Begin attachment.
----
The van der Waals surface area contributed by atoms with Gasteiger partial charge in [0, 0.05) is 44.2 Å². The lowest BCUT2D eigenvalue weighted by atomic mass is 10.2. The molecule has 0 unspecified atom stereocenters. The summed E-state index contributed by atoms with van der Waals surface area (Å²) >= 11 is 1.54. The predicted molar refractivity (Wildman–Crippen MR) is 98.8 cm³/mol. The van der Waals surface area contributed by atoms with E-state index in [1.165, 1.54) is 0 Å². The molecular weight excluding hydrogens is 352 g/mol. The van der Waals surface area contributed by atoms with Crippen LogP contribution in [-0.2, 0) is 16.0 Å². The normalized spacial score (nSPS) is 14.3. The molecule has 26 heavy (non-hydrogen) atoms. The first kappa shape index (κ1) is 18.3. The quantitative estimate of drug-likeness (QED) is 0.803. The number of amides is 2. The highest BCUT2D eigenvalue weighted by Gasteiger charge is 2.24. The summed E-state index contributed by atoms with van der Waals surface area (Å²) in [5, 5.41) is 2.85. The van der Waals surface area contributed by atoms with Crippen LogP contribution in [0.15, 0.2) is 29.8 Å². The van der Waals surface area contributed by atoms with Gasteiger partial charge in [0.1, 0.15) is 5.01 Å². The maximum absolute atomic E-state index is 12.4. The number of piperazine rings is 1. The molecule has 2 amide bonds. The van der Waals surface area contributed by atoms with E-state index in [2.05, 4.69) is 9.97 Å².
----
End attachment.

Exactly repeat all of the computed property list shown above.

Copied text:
The van der Waals surface area contributed by atoms with Gasteiger partial charge in [0, 0.05) is 44.2 Å². The lowest BCUT2D eigenvalue weighted by atomic mass is 10.2. The molecule has 0 unspecified atom stereocenters. The summed E-state index contributed by atoms with van der Waals surface area (Å²) >= 11 is 1.54. The predicted molar refractivity (Wildman–Crippen MR) is 98.8 cm³/mol. The van der Waals surface area contributed by atoms with E-state index in [1.165, 1.54) is 0 Å². The molecular weight excluding hydrogens is 352 g/mol. The van der Waals surface area contributed by atoms with Crippen LogP contribution in [-0.2, 0) is 16.0 Å². The normalized spacial score (nSPS) is 14.3. The molecule has 26 heavy (non-hydrogen) atoms. The first kappa shape index (κ1) is 18.3. The quantitative estimate of drug-likeness (QED) is 0.803. The number of amides is 2. The highest BCUT2D eigenvalue weighted by Gasteiger charge is 2.24. The summed E-state index contributed by atoms with van der Waals surface area (Å²) in [5, 5.41) is 2.85. The van der Waals surface area contributed by atoms with Crippen LogP contribution in [0.15, 0.2) is 29.8 Å². The van der Waals surface area contributed by atoms with Gasteiger partial charge in [0.1, 0.15) is 5.01 Å². The maximum absolute atomic E-state index is 12.4. The number of piperazine rings is 1. The molecule has 2 amide bonds. The van der Waals surface area contributed by atoms with E-state index in [2.05, 4.69) is 9.97 Å².